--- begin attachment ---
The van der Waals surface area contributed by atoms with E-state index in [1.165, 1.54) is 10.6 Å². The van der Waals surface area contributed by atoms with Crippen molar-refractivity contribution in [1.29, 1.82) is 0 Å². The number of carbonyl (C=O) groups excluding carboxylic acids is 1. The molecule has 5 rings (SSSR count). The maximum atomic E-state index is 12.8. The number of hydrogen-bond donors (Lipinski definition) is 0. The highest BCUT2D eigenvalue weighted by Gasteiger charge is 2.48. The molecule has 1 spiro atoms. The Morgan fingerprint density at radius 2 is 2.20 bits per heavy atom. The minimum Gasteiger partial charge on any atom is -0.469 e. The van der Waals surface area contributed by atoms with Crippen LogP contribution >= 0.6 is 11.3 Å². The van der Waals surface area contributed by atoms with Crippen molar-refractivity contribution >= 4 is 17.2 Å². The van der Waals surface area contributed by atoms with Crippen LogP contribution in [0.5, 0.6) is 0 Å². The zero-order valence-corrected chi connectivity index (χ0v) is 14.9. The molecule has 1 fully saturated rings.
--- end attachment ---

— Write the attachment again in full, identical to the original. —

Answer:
The van der Waals surface area contributed by atoms with E-state index in [1.165, 1.54) is 10.6 Å². The van der Waals surface area contributed by atoms with Crippen molar-refractivity contribution in [1.29, 1.82) is 0 Å². The number of carbonyl (C=O) groups excluding carboxylic acids is 1. The molecule has 5 rings (SSSR count). The maximum atomic E-state index is 12.8. The number of hydrogen-bond donors (Lipinski definition) is 0. The highest BCUT2D eigenvalue weighted by Gasteiger charge is 2.48. The molecule has 1 spiro atoms. The Morgan fingerprint density at radius 2 is 2.20 bits per heavy atom. The minimum Gasteiger partial charge on any atom is -0.469 e. The van der Waals surface area contributed by atoms with Crippen LogP contribution >= 0.6 is 11.3 Å². The van der Waals surface area contributed by atoms with Crippen molar-refractivity contribution >= 4 is 17.2 Å². The van der Waals surface area contributed by atoms with Crippen LogP contribution in [0.5, 0.6) is 0 Å². The zero-order valence-corrected chi connectivity index (χ0v) is 14.9. The molecule has 1 fully saturated rings.